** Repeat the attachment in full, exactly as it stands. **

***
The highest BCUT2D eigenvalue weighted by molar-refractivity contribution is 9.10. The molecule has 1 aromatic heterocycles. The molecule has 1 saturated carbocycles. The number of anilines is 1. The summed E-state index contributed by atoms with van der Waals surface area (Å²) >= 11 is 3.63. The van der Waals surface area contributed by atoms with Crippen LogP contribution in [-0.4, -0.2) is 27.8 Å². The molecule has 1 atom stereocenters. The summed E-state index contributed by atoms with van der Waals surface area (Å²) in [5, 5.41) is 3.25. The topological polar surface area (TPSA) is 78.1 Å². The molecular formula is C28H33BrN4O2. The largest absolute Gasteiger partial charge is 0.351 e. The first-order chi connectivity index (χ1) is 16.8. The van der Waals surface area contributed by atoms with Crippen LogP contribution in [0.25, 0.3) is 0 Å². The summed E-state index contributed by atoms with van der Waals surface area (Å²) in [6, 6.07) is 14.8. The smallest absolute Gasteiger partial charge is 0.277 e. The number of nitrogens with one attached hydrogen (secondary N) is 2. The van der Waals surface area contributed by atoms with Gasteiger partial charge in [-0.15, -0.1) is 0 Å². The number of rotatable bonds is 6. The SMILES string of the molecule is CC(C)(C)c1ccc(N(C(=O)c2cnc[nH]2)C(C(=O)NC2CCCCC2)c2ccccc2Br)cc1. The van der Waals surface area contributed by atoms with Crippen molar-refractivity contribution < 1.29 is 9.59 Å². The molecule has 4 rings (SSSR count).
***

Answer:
The highest BCUT2D eigenvalue weighted by molar-refractivity contribution is 9.10. The molecule has 1 aromatic heterocycles. The molecule has 1 saturated carbocycles. The number of anilines is 1. The summed E-state index contributed by atoms with van der Waals surface area (Å²) >= 11 is 3.63. The van der Waals surface area contributed by atoms with Crippen LogP contribution in [-0.4, -0.2) is 27.8 Å². The molecule has 1 atom stereocenters. The summed E-state index contributed by atoms with van der Waals surface area (Å²) in [5, 5.41) is 3.25. The topological polar surface area (TPSA) is 78.1 Å². The molecular formula is C28H33BrN4O2. The largest absolute Gasteiger partial charge is 0.351 e. The first-order chi connectivity index (χ1) is 16.8. The van der Waals surface area contributed by atoms with Crippen LogP contribution in [0.25, 0.3) is 0 Å². The summed E-state index contributed by atoms with van der Waals surface area (Å²) in [6, 6.07) is 14.8. The smallest absolute Gasteiger partial charge is 0.277 e. The number of nitrogens with one attached hydrogen (secondary N) is 2. The van der Waals surface area contributed by atoms with Gasteiger partial charge in [-0.15, -0.1) is 0 Å². The number of rotatable bonds is 6. The SMILES string of the molecule is CC(C)(C)c1ccc(N(C(=O)c2cnc[nH]2)C(C(=O)NC2CCCCC2)c2ccccc2Br)cc1. The van der Waals surface area contributed by atoms with Crippen molar-refractivity contribution < 1.29 is 9.59 Å². The molecule has 4 rings (SSSR count).